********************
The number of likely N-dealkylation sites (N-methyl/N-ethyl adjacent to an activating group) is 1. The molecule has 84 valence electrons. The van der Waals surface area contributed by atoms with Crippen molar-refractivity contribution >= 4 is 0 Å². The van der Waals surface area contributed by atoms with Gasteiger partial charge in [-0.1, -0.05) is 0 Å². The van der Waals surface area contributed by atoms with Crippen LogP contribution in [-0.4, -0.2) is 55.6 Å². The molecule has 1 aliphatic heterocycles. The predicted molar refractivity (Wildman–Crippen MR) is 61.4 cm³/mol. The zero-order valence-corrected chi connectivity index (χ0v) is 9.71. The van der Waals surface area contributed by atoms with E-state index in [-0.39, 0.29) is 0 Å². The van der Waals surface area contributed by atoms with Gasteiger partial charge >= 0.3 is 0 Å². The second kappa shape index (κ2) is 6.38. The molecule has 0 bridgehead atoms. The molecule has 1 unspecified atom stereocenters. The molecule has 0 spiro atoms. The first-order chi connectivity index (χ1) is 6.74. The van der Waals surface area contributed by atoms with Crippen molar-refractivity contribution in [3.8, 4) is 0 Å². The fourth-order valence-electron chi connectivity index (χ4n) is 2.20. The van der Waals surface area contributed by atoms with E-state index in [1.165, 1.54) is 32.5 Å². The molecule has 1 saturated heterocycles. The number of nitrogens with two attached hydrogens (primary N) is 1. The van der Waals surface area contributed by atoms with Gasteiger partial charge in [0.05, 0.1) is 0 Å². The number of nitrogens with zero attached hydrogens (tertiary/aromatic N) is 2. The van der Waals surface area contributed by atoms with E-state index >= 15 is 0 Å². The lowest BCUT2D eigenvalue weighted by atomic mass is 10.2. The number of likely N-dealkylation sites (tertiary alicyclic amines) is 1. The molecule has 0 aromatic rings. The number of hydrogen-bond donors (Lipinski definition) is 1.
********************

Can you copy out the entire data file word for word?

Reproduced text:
The number of likely N-dealkylation sites (N-methyl/N-ethyl adjacent to an activating group) is 1. The molecule has 84 valence electrons. The van der Waals surface area contributed by atoms with Crippen molar-refractivity contribution >= 4 is 0 Å². The van der Waals surface area contributed by atoms with Gasteiger partial charge in [-0.1, -0.05) is 0 Å². The van der Waals surface area contributed by atoms with Crippen LogP contribution in [-0.4, -0.2) is 55.6 Å². The molecule has 1 aliphatic heterocycles. The predicted molar refractivity (Wildman–Crippen MR) is 61.4 cm³/mol. The zero-order valence-corrected chi connectivity index (χ0v) is 9.71. The van der Waals surface area contributed by atoms with E-state index in [-0.39, 0.29) is 0 Å². The van der Waals surface area contributed by atoms with Gasteiger partial charge >= 0.3 is 0 Å². The second kappa shape index (κ2) is 6.38. The molecule has 0 bridgehead atoms. The molecule has 1 unspecified atom stereocenters. The molecule has 0 spiro atoms. The first-order chi connectivity index (χ1) is 6.74. The van der Waals surface area contributed by atoms with Crippen molar-refractivity contribution in [3.8, 4) is 0 Å². The fourth-order valence-electron chi connectivity index (χ4n) is 2.20. The van der Waals surface area contributed by atoms with E-state index in [1.165, 1.54) is 32.5 Å². The molecule has 1 saturated heterocycles. The number of nitrogens with two attached hydrogens (primary N) is 1. The van der Waals surface area contributed by atoms with Gasteiger partial charge in [0.05, 0.1) is 0 Å². The number of nitrogens with zero attached hydrogens (tertiary/aromatic N) is 2. The van der Waals surface area contributed by atoms with E-state index >= 15 is 0 Å². The lowest BCUT2D eigenvalue weighted by atomic mass is 10.2. The number of likely N-dealkylation sites (tertiary alicyclic amines) is 1. The molecule has 0 aromatic rings. The number of hydrogen-bond donors (Lipinski definition) is 1.